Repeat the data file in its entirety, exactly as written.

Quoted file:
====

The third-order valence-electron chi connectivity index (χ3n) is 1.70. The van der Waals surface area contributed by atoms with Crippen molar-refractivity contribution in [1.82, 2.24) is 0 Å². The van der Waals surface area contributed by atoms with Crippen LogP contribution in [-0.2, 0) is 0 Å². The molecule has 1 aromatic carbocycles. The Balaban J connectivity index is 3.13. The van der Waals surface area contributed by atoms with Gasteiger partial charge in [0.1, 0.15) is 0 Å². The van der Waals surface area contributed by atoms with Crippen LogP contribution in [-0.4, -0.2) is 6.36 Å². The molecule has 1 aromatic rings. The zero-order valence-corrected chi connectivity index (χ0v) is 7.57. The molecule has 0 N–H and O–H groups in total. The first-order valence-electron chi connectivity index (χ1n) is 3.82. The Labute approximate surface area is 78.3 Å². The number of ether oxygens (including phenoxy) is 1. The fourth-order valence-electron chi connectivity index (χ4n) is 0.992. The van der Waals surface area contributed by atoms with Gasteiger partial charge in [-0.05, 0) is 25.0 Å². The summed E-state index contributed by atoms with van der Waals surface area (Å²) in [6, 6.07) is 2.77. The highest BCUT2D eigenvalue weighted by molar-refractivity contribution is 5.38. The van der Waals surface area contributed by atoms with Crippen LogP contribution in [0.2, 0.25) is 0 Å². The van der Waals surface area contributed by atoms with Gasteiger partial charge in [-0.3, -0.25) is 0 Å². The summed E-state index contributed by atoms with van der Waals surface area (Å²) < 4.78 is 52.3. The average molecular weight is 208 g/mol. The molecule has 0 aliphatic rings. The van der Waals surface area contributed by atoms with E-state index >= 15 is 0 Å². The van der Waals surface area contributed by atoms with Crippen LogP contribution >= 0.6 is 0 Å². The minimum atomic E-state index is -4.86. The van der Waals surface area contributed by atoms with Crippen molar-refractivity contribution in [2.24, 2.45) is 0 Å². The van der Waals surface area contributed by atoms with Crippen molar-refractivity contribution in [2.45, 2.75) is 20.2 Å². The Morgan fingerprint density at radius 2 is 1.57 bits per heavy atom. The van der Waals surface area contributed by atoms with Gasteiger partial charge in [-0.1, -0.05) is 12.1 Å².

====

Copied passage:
The third-order valence-electron chi connectivity index (χ3n) is 1.70. The van der Waals surface area contributed by atoms with Crippen molar-refractivity contribution in [1.82, 2.24) is 0 Å². The van der Waals surface area contributed by atoms with Crippen LogP contribution in [-0.2, 0) is 0 Å². The molecule has 1 aromatic carbocycles. The Balaban J connectivity index is 3.13. The van der Waals surface area contributed by atoms with Gasteiger partial charge in [0.1, 0.15) is 0 Å². The van der Waals surface area contributed by atoms with Crippen LogP contribution in [-0.4, -0.2) is 6.36 Å². The molecule has 1 aromatic rings. The zero-order valence-corrected chi connectivity index (χ0v) is 7.57. The molecule has 0 N–H and O–H groups in total. The first-order valence-electron chi connectivity index (χ1n) is 3.82. The Labute approximate surface area is 78.3 Å². The number of ether oxygens (including phenoxy) is 1. The fourth-order valence-electron chi connectivity index (χ4n) is 0.992. The van der Waals surface area contributed by atoms with Gasteiger partial charge in [-0.05, 0) is 25.0 Å². The summed E-state index contributed by atoms with van der Waals surface area (Å²) in [6, 6.07) is 2.77. The highest BCUT2D eigenvalue weighted by molar-refractivity contribution is 5.38. The van der Waals surface area contributed by atoms with Crippen LogP contribution in [0.2, 0.25) is 0 Å². The van der Waals surface area contributed by atoms with Gasteiger partial charge in [-0.3, -0.25) is 0 Å². The summed E-state index contributed by atoms with van der Waals surface area (Å²) < 4.78 is 52.3. The average molecular weight is 208 g/mol. The molecule has 0 aliphatic rings. The van der Waals surface area contributed by atoms with E-state index >= 15 is 0 Å². The van der Waals surface area contributed by atoms with Crippen LogP contribution >= 0.6 is 0 Å². The minimum atomic E-state index is -4.86. The van der Waals surface area contributed by atoms with Crippen molar-refractivity contribution in [2.24, 2.45) is 0 Å². The van der Waals surface area contributed by atoms with Crippen molar-refractivity contribution in [2.45, 2.75) is 20.2 Å². The Morgan fingerprint density at radius 2 is 1.57 bits per heavy atom. The van der Waals surface area contributed by atoms with Gasteiger partial charge in [-0.1, -0.05) is 12.1 Å².